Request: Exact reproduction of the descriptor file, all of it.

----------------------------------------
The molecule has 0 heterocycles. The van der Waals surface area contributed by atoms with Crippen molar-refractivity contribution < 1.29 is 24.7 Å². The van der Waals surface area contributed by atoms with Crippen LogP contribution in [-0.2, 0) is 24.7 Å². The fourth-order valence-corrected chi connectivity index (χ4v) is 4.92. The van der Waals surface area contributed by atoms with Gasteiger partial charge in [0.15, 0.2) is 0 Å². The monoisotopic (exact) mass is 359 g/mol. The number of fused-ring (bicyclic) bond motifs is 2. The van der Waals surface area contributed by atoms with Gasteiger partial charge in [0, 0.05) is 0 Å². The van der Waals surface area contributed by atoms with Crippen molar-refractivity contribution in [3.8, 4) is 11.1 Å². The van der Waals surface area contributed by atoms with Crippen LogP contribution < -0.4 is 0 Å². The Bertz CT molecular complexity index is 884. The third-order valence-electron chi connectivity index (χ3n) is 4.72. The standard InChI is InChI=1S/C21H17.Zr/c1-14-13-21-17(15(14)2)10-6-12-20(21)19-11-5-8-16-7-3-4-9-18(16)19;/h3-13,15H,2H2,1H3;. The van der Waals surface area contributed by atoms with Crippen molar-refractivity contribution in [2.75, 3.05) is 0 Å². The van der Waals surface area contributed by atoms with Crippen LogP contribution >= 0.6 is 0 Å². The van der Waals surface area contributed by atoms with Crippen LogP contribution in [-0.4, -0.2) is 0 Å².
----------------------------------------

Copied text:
The molecule has 0 heterocycles. The van der Waals surface area contributed by atoms with Crippen molar-refractivity contribution < 1.29 is 24.7 Å². The van der Waals surface area contributed by atoms with Crippen LogP contribution in [-0.2, 0) is 24.7 Å². The fourth-order valence-corrected chi connectivity index (χ4v) is 4.92. The van der Waals surface area contributed by atoms with Gasteiger partial charge in [0.15, 0.2) is 0 Å². The monoisotopic (exact) mass is 359 g/mol. The number of fused-ring (bicyclic) bond motifs is 2. The van der Waals surface area contributed by atoms with Gasteiger partial charge in [0, 0.05) is 0 Å². The van der Waals surface area contributed by atoms with Crippen molar-refractivity contribution in [3.8, 4) is 11.1 Å². The van der Waals surface area contributed by atoms with Crippen LogP contribution < -0.4 is 0 Å². The Bertz CT molecular complexity index is 884. The third-order valence-electron chi connectivity index (χ3n) is 4.72. The standard InChI is InChI=1S/C21H17.Zr/c1-14-13-21-17(15(14)2)10-6-12-20(21)19-11-5-8-16-7-3-4-9-18(16)19;/h3-13,15H,2H2,1H3;. The van der Waals surface area contributed by atoms with Crippen molar-refractivity contribution in [2.75, 3.05) is 0 Å². The van der Waals surface area contributed by atoms with Crippen LogP contribution >= 0.6 is 0 Å². The van der Waals surface area contributed by atoms with Crippen LogP contribution in [-0.4, -0.2) is 0 Å².